I continue my spoilerific journey into the lost continent of Pandaria. Now, my characters have split up, with my warlock venturing into the steamy jungles of Krasarang and my rogue riding across the sun-soaked fields of the Valley.
It should be noted that I have not seen the climax to both zones because I split my characters up. I think it’s dumb you need to do both zones on a single character to get the full story.
This was an interesting zone, I thought. I wasn’t a big fan of the zone aesthetically — too muddy and claustrophobic — and it didn’t have any “this is Warcraft at its best” moments like the Jade Forest did, but I found it a good, solid quest experience.
I liked the continuation of the Sha arc, and I especially loved the concept of a place so choked by despair that the land itself is literally weeping. Certainly puts another nail in the coffin of the “pandas are for kiddies” argument.
All in all, the Sha storyline is turning out better than I’d hoped, and it’s an interesting twist to see us players as the villains. If I had one niggling complaint, it’s that I wish the game would put more effort into drawing the connection between our actions and what’s happening to Pandaria. We’ve done a horrible, horrible thing. The game should be doing everything possible to lay the guilt trip on us.
I also liked the arc with the Sunwalker and his pregnant wife. Warcraft tends to focus on grand, universal conflicts, and I like that, but I also very much appreciate it when they can bring things down to earth with more humble problems. Makes the world feel more real.
And the ending is just heart-breaking. That’s a quest that will stick with me for a long time.
Mists of Pandaria’s questing hasn’t brought the major leap forward in quality we saw in Cataclysm and Wrath, but if there’s one thing I can point to that MoP is doing better than the previous expansions, it’s making NPCs feel like real people.
Traditionally, most of the NPCs in this game have felt like little more than quest-dispensers. Blizzard didn’t put a lot of effort into making them into legitimate characters in the story, barring a few notable exceptions.
However, between a huge increase in unique voice-overs and more fleshed-out writing, the NPCs in Pandaria feel much more like living, breathing people, and that makes the stories come alive a lot more.
Getting back to Krasarang specifically, my one major complaint is that it feels unfinished. All the major arcs are very short and conclue quite abruptly. Considering all the cool ideas that went into this zone, that’s kind of disappointing.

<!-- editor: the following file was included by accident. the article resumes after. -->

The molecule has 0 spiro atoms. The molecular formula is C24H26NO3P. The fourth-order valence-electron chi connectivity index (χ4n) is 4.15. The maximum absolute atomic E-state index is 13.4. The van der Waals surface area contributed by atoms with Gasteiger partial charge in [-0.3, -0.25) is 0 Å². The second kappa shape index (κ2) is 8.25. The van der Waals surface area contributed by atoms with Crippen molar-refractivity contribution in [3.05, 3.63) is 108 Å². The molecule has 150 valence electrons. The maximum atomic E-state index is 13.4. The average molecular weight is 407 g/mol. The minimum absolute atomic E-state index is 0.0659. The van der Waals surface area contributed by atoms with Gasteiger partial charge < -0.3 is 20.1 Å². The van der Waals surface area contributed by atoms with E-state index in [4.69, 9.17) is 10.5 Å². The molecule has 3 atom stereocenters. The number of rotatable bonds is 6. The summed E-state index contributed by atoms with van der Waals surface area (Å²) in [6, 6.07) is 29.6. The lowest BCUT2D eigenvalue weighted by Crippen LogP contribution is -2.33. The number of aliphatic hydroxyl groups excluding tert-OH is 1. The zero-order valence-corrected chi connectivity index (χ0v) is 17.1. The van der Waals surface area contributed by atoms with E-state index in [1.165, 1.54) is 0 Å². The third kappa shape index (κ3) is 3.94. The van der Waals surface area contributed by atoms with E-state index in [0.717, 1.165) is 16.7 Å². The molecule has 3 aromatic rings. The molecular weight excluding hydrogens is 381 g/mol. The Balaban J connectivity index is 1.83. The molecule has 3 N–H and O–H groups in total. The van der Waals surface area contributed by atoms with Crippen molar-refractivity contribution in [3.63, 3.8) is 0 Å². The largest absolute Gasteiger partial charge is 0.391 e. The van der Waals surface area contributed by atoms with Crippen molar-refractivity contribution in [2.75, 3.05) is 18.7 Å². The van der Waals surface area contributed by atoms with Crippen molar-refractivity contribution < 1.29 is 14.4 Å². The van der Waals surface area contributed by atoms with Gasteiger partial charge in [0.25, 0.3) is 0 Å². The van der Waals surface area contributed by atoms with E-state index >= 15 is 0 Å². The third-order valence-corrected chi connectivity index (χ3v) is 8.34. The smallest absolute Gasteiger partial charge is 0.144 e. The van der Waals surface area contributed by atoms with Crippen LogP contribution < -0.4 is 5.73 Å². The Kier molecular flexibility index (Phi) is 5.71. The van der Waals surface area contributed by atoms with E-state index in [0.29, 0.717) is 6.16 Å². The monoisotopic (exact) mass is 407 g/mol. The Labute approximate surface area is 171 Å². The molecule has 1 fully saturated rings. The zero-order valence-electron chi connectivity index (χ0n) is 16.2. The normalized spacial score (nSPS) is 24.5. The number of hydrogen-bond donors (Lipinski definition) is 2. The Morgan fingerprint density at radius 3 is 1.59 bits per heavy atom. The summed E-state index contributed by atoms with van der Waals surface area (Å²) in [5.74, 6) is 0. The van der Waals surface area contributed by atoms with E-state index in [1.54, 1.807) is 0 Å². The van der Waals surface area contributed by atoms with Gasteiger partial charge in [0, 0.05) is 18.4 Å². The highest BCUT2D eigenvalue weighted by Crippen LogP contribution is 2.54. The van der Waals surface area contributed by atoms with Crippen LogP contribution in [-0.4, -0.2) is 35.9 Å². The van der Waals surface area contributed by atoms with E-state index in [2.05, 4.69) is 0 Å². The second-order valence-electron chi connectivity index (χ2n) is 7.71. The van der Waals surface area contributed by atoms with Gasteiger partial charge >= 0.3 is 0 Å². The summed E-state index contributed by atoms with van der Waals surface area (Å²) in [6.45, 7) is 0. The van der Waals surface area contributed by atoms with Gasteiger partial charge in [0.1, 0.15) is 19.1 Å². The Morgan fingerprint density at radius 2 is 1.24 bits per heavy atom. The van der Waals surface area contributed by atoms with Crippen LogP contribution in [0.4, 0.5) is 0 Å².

The Valley of the Four Winds:
I didn’t like this zone.
Honestly, there’s not much more to say other than that. Beating up overgrown bunny rabbits and baby-sitting Chen Stormstout’s obnoxious niece do not fit my definition of heroic adventure. Whereas the Krasarang Sunwalker plot made the world come alive by evoking powerful emotion with a simple dilemma, the Valley is just domesticated and dull.
Aesthetically, the zone is bland. It’s pretty, but it’s pretty in a very monochromatic and uninspiring way. The music is utterly forgettable.
Also, who else is crushingly disappointed they couldn’t get the original voice actor for Chen Stormstout? This new guy is just so… flat.
Finally, I’m no expert on geography, but I’m pretty sure the Valley of the Four Winds isn’t a valley. It appears to be a plateau.
Pretty much every expansion has had at least one zone that just didn’t work, though. Even Wrath had Sholazar Basin. In some ways, I’d rather have a zone that’s a total write-off than something that falls just short of perfection like the Jade Forest did.
The one thing I did like about the Valley of the Four Winds is the farming mini-game in Halfhill. It’s a fun little change of pace from the usual questing model, and I’m looking forward to expanding my farm once I hit 90.
Level through Krasarang. It’s a better zone all around.
Or at least I think so. What’s your opinion?